INTERNET ADDICTION DISORDER
Q. My dad thinks that I'm addicted to the internet. Admittedly, I check my e-mail incessantly and a day doesn't go by when I don't feel the need to shop, play games or look for information online. But does such a condition exist. Do other readers feel they have the same problem?
A. Dr Kimberly Young wouldn't just acknowledge your dad's opinion, she'd probably urge him to pack you off for in-depth counselling. Her investigations into so-called internet addiction disorder (IAD) have led to a book, Caught in the Net, which presents "the stories of dozens of lives shattered by a compulsion to surf the net".
Her website, The Center for Internet Addiction Recovery ( www.netaddiction.com), allows you to spend hours listening to podcasts to determine whether you have a problem. "Do you block out disturbing thoughts about your life with soothing thoughts of the internet?" asks her Internet Addiction Test; score too highly, and online counselling is recommended at $95 (£51) per hour - although free "recovery screensavers" are "coming soon".
Meanwhile, Dr Ivan Goldberg, an ally of Dr Young, has developed a list of symptoms of IAD, ranging from "internet is accessed more often than was intended" - to cold-turkey scenarios: "tremors, trembling, involuntary typing movements of the fingers".
But before you make an appointment with your GP, there's a vociferous group of psychologists who consider the theory of IAD deeply flawed, and that speculation about its nature creates needless worry. While none of the respondents to this week's Cyberclinic admitted to making involuntary typing movements while away from their computers, many admitted to overusing the web - but aren't that bothered about it. "When I'm online, I'm reading or writing," says Helen Coutts. "If I was sitting quietly reading a book, no one would tell me I had some kind of disorder."
The benign nature of net browsing is something that a few people commented on; yes, people might spend too much time online, but they might also argue with their partner, eat too many all-butter croissants or have unsavoury thoughts about minor celebrities, and these things can't really rank alongside schizophrenia or depression. "There's just something about finding an updated page, or a new bit of information, that gives a momentary pleasure," writes Neil Scott. And as someone whose internet-enabled phone is used rather too frequently to settle pub disputes over the actors who played various Seventies sitcom characters, I could class myself as an addict - but a well-adjusted one. Addiction to online pornography or online gambling has its own methods of treatment, but internet addiction itself isn't a recognised psychopathology, appearing in neither the ICD or the DSM - the two internationally recognised handbooks for diagnosing mental disorders - although some are lobbying for its inclusion.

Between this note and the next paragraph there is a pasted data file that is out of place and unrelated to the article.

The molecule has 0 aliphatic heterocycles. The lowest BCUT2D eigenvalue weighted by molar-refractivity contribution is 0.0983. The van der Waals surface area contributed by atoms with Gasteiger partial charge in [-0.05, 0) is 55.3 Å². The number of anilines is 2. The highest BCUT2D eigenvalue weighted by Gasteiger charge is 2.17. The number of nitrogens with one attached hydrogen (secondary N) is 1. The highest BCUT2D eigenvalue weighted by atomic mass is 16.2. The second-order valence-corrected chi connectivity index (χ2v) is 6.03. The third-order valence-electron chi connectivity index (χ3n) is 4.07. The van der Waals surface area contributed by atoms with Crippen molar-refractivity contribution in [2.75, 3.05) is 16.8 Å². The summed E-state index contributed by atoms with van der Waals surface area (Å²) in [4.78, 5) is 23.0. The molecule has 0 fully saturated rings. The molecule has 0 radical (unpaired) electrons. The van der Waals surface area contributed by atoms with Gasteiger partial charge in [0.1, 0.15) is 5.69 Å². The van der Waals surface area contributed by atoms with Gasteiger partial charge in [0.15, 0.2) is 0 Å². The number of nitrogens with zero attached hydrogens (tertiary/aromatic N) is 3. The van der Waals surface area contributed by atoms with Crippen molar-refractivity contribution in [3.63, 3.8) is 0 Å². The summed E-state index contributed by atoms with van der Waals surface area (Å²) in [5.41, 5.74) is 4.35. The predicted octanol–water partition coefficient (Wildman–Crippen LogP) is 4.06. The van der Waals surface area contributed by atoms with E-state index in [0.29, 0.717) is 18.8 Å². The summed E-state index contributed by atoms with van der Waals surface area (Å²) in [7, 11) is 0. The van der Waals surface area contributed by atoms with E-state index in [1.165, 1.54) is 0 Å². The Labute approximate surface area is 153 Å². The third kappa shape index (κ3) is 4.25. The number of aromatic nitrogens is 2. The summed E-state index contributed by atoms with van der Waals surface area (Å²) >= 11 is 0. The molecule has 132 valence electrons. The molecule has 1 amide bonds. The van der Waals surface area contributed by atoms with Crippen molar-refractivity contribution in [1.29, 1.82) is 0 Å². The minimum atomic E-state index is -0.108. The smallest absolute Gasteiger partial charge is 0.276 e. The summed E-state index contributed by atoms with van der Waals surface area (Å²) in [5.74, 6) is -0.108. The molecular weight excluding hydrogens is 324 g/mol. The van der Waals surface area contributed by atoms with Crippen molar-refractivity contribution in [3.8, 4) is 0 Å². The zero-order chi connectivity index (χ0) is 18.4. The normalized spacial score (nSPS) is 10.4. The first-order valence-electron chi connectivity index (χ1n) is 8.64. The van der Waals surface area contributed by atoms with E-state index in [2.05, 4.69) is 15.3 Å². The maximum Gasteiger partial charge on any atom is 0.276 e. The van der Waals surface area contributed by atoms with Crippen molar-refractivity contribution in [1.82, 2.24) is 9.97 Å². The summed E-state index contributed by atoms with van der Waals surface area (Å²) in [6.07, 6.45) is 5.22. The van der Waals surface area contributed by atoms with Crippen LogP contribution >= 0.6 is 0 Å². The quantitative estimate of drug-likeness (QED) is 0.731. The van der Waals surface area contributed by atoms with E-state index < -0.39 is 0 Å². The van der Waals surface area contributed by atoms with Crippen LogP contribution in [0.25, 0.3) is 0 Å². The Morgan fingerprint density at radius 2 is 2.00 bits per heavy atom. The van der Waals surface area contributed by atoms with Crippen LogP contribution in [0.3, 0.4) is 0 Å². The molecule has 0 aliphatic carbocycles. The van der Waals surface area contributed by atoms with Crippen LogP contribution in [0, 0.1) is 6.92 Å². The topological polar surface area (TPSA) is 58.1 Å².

The compulsion to check e-mail was singled out by a few people, including Steve Hill. "I get this need to hit the "check e-mail" button perhaps two or three times in the space of 10 seconds," he says, "even though my mail program checks for new mail every minute." Tom Stafford, co-author of the book Mind Hacks, has already identified this issue as a "variable-interval reinforcement schedule", which he himself experiences; you keep checking, as you never know exactly when the reward of that long-awaited e-mail will finally appear. He has come up with various ways to weaken the link between the action and the reward, including a five-minute delay between hitting "check mail" and the mail being checked by the computer. Software companies, however, are unlikely to be lining up to implement Stafford's recommendations.
The social contact of e-mail, instant messaging and online forums is an unquestionable benefit of the net and, as Jon McLean points out: "There are dozens of people I would never have met without the internet."
If you're not reassured, Nick Landau has a simple method of self-assessment: "Try not using it for a week." If you can do that without a twinge of longing, you're made of sterner stuff than I am.
Next week's question comes from Emma Farnfield:
"If I communicate online with anyone under the age of 25, I'm confronted by words and phrases that mean nothing to me. N00b? OMG? AFAIK? Could you and your readers cobble together some kind of guide?" Any comments, and new questions for the Cyberclinic, should be e-mailed to email@example.com.